Frozen #100ThankfulWeeks

Fish in Hawaii Aquarium
Week 1
Nephew's Birthday Party
Week 2
Week 3
Please Help
Week 4
Week 5
Week 6
Week 7
Week 8
Bed in Red
Week 9
Week 10
Dramatic clouds
Week 11
Week 12
Number 1
Week 13
Week 14
Family Collage
Week 15
Harleigh in Hospital for Treatment
Week 16
Sign of the Fish
Week 17
Week 18
Week 19
Week 20
Empty Apartment
Week 21
Week 22
Finally. Got my coveted voting sticker. Now I need food!
Week 23
Week 24

You’ve heard of #100HappyDays? Well, I stole the idea and adapted to fit my blogging schedule.

Every day is filled with reasons to be thankful. And yet the majority of my day isn’t spent being thankful. That’s got to change. God sent his son to save me - HUGE reason to always be thankful. And I’ve been freed to live a new life through Christ, released from fear, doubt, shame and self-reliance, equipped with love to serve others and blessed with all kinds of daily tasks and jobs to express my love. And that’s just the big stuff.

This is #100ThankfulWeeks to praise Him. I’m sharing one simple thing I’m thankful for each week. Because there can never be to much thankfulness.

Week 25: Snow

I was seven. Everything was covered in white. And not just a dusting of snow, but a thick blanket. At least 2 feet deep. It came up past my waist and if I knelt down, I could hide behind in the trench of the shoveled walk. The snow plows left enormous mountains at the end of each street - almost as tall as a house. And the snow had drifted so high against the side of the garage, I could walk right up the snow drift onto the roof. I was seven and It was the coolest thing in the world.

At night, even with just a crescent moon and twinkling stars, it stayed unusually bright out. My dad explained the snow reflected all the ambient light in the atmosphere, but it was almost as if it never got dark. And because it was so bright out even at night, my mom let us play in the snow until well past our bedtime. Tunneling through the snow, building a snowman on top of the garage and sledding down the slope in the back yard. I was seven and all I could do was hope that winter would last forever.

Of course it didn’t. It was March so the snow melted within two weeks and what had once been a glittering, undisturbed blanket quickly became melting piles of ice and dirt. The drift beside the garage disappeared, the snowman toppled over and our tunnels collapsed. And within a month, the first spring flowers were poking up in the flower beds. Yet during those few snow-wrapped days, a seven-year-old fell in love with snow.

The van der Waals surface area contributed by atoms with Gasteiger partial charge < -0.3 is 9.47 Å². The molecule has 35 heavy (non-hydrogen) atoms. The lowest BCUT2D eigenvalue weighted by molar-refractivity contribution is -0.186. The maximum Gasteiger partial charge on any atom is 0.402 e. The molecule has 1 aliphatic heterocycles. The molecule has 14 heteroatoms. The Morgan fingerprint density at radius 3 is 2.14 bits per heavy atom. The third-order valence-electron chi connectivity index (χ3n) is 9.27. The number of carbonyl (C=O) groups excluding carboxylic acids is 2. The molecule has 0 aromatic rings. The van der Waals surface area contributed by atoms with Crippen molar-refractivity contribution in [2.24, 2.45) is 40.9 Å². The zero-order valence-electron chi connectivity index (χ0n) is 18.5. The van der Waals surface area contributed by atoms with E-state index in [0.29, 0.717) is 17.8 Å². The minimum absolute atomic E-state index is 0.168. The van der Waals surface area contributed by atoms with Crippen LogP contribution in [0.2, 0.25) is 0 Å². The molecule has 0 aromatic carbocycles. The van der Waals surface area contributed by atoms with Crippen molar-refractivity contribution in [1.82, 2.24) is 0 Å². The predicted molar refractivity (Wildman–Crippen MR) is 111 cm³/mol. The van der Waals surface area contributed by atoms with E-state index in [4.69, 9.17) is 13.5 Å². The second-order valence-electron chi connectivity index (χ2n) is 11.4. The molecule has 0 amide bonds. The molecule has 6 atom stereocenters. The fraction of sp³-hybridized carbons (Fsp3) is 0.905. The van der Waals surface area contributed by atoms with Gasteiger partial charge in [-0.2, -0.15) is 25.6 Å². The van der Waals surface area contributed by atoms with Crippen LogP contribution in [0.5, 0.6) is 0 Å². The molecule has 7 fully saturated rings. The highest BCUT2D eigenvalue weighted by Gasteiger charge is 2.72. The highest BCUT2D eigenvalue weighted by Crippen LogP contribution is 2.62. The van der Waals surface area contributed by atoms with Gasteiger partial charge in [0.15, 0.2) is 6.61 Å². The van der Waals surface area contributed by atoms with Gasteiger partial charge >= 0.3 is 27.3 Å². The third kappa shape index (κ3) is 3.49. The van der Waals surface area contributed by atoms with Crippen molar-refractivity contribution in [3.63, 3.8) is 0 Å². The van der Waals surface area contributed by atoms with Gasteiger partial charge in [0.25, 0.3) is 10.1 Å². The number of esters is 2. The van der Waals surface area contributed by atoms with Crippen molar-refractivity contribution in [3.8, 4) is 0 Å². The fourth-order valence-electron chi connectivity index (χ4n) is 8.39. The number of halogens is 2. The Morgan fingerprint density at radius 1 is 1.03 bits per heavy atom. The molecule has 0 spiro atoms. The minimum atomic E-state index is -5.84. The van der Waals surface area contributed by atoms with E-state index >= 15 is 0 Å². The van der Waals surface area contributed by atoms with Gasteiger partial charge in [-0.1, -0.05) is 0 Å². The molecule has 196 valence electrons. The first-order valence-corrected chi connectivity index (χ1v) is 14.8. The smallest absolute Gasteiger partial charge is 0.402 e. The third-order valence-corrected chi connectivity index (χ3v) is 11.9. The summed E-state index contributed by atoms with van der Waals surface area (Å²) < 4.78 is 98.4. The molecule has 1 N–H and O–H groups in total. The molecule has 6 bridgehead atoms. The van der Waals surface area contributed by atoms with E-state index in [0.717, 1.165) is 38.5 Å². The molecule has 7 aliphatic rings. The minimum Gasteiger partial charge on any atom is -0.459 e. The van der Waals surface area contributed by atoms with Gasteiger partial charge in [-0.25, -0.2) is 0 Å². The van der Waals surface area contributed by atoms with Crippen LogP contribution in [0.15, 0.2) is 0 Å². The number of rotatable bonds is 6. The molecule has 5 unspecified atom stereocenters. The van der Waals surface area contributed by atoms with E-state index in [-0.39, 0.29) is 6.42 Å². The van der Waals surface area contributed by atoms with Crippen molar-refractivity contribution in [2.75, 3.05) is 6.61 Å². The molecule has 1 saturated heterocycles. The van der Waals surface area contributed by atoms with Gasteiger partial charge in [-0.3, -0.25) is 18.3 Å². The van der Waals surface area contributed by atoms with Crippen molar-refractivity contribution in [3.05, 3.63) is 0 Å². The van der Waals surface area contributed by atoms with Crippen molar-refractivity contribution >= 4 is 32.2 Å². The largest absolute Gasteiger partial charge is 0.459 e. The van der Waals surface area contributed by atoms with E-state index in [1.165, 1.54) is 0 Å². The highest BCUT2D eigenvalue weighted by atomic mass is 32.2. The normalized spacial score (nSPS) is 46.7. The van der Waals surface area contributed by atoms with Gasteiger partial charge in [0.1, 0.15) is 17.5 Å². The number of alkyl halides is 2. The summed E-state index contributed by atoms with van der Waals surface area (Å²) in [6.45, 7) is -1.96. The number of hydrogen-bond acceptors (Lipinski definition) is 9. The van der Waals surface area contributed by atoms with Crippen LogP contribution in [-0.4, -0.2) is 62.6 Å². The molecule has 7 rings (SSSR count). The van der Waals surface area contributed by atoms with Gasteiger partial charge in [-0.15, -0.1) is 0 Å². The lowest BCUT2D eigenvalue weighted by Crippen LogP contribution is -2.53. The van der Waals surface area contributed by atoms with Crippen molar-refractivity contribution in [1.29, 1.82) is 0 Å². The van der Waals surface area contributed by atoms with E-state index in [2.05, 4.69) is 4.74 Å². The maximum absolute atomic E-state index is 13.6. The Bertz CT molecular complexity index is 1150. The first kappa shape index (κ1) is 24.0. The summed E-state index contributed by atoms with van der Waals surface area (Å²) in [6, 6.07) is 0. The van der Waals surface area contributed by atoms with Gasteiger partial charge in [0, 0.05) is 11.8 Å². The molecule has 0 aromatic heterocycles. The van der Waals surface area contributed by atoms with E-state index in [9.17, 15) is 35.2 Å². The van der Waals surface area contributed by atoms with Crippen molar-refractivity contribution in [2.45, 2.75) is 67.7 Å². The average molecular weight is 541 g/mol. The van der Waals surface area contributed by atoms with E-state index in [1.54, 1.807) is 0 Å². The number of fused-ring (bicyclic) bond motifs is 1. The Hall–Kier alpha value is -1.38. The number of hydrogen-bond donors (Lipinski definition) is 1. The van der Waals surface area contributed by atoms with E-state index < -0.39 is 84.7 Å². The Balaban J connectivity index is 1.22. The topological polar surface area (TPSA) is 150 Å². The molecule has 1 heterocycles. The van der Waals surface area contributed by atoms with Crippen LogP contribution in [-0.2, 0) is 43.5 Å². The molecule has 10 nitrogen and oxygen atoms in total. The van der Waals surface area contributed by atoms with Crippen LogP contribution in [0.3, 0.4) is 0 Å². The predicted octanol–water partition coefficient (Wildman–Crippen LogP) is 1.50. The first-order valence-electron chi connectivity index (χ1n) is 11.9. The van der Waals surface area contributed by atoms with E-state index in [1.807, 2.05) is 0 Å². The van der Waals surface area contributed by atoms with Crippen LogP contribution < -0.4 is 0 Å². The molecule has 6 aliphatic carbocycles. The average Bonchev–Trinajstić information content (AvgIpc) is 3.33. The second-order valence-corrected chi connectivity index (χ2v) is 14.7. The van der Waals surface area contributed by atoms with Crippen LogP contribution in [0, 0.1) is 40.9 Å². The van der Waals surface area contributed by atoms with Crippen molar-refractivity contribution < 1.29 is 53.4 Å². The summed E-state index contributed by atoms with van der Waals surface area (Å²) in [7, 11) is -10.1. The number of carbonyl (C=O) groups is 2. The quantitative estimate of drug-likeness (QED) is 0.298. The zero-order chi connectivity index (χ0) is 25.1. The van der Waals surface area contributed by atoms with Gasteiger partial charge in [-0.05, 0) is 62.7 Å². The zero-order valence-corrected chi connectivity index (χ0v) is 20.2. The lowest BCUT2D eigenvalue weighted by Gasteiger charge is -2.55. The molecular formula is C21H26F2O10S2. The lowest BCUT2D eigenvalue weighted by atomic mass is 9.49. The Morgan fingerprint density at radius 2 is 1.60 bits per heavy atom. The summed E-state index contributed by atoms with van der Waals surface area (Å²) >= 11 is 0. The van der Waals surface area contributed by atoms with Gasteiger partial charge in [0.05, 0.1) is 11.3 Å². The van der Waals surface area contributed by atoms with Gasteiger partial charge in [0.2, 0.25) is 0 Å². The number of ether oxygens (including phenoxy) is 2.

View from Apartment

Twenty-plus years later and love isn’t typically what I think of when I see snow. Shoveling drives, brushing off cars, scarping off ice, skidding on icy roads. Frozen pipes, cracked cement, potholes, frosty-cold floors, wind-chapped skin. And tracking all that salt-sodden snow indoors, melting into little puddles everywhere. Only to dry and leave a salt-lick behind. Twenty-plus years later and I’m certainly not in love with snow.

But the kids are right. Snow is amazing stuff. Amazing, because all that moisture drifts down as snow instead of destructive frozen hail. Amazing, because it’s not torrents of eroding rain. Amazing, because every snow flake drifts down different from the previous one and lands soft-as-you-please against everything it touches. Unlike rain, it doesn’t automatically sink into or slide off whatever it touches. Unlike hail, it doesn’t damage everything it impacts. And amazing snow even insulates by creating tiny pockets of air throughout, providing a true winter blanket to shield plants and even some animals.

I couldn’t appreciate this as a kid, but snow also creates a ton of employment opportunities. While the ground is frozen, many landscapers and construction crews stay employed with snow removal - as long as there’s snow to remove. All those company parking lots, grocery stores, malls, schools and churches rely on snow plows to keep their doors (and lots) open. So while the rest of us are huddled indoors wishing the snow would melt, plow crews are racking up paid employment hours. Pretty awesome for simple frozen moisture.

Thank you for the incredible substance of snow, God. Its beautiful and ingenious, both in delivery method and the final ground covering. Please continue to bless the world with snow. When I’m annoyed with scraping, shoveling, poor traction and frozen everything, help me to be grateful for all the benefits of this special moisture delivery system. When I’m tempted to beg for a snowless winter, remind me of all those who depend on snow for employment. Instead of grumbling, renew my amazement and help me to appreciate simple snow.

Can you believe it's been 25 weeks already? Count 'em. Because I had to ;)